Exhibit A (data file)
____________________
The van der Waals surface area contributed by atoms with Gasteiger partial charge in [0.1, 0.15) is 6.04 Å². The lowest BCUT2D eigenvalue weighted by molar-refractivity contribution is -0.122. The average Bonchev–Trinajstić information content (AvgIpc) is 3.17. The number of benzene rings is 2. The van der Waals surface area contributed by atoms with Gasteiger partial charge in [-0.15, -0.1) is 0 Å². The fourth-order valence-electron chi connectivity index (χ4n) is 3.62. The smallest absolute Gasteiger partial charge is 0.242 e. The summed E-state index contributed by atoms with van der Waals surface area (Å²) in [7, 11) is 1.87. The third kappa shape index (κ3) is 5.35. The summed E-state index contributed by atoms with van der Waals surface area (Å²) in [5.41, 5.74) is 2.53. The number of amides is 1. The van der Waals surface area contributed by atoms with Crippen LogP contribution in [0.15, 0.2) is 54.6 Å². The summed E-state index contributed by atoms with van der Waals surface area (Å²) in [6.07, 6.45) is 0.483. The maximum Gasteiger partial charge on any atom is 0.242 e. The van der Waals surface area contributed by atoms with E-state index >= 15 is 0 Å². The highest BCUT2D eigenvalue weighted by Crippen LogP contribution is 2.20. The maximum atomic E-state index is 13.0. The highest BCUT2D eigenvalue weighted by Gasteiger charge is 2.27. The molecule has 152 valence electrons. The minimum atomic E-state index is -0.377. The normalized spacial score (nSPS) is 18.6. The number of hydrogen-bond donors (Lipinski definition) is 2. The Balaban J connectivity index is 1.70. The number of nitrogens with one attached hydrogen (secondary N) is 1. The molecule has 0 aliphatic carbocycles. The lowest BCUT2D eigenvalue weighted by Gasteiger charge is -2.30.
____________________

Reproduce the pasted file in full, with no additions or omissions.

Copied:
The van der Waals surface area contributed by atoms with Gasteiger partial charge in [0.1, 0.15) is 6.04 Å². The lowest BCUT2D eigenvalue weighted by molar-refractivity contribution is -0.122. The average Bonchev–Trinajstić information content (AvgIpc) is 3.17. The number of benzene rings is 2. The van der Waals surface area contributed by atoms with Gasteiger partial charge in [-0.15, -0.1) is 0 Å². The fourth-order valence-electron chi connectivity index (χ4n) is 3.62. The smallest absolute Gasteiger partial charge is 0.242 e. The summed E-state index contributed by atoms with van der Waals surface area (Å²) in [7, 11) is 1.87. The third kappa shape index (κ3) is 5.35. The summed E-state index contributed by atoms with van der Waals surface area (Å²) in [5.41, 5.74) is 2.53. The number of amides is 1. The van der Waals surface area contributed by atoms with Crippen LogP contribution in [0.15, 0.2) is 54.6 Å². The summed E-state index contributed by atoms with van der Waals surface area (Å²) in [6.07, 6.45) is 0.483. The maximum Gasteiger partial charge on any atom is 0.242 e. The van der Waals surface area contributed by atoms with E-state index >= 15 is 0 Å². The highest BCUT2D eigenvalue weighted by Crippen LogP contribution is 2.20. The maximum atomic E-state index is 13.0. The highest BCUT2D eigenvalue weighted by Gasteiger charge is 2.27. The molecule has 152 valence electrons. The minimum atomic E-state index is -0.377. The normalized spacial score (nSPS) is 18.6. The number of hydrogen-bond donors (Lipinski definition) is 2. The Balaban J connectivity index is 1.70. The number of nitrogens with one attached hydrogen (secondary N) is 1. The molecule has 0 aliphatic carbocycles. The lowest BCUT2D eigenvalue weighted by Gasteiger charge is -2.30.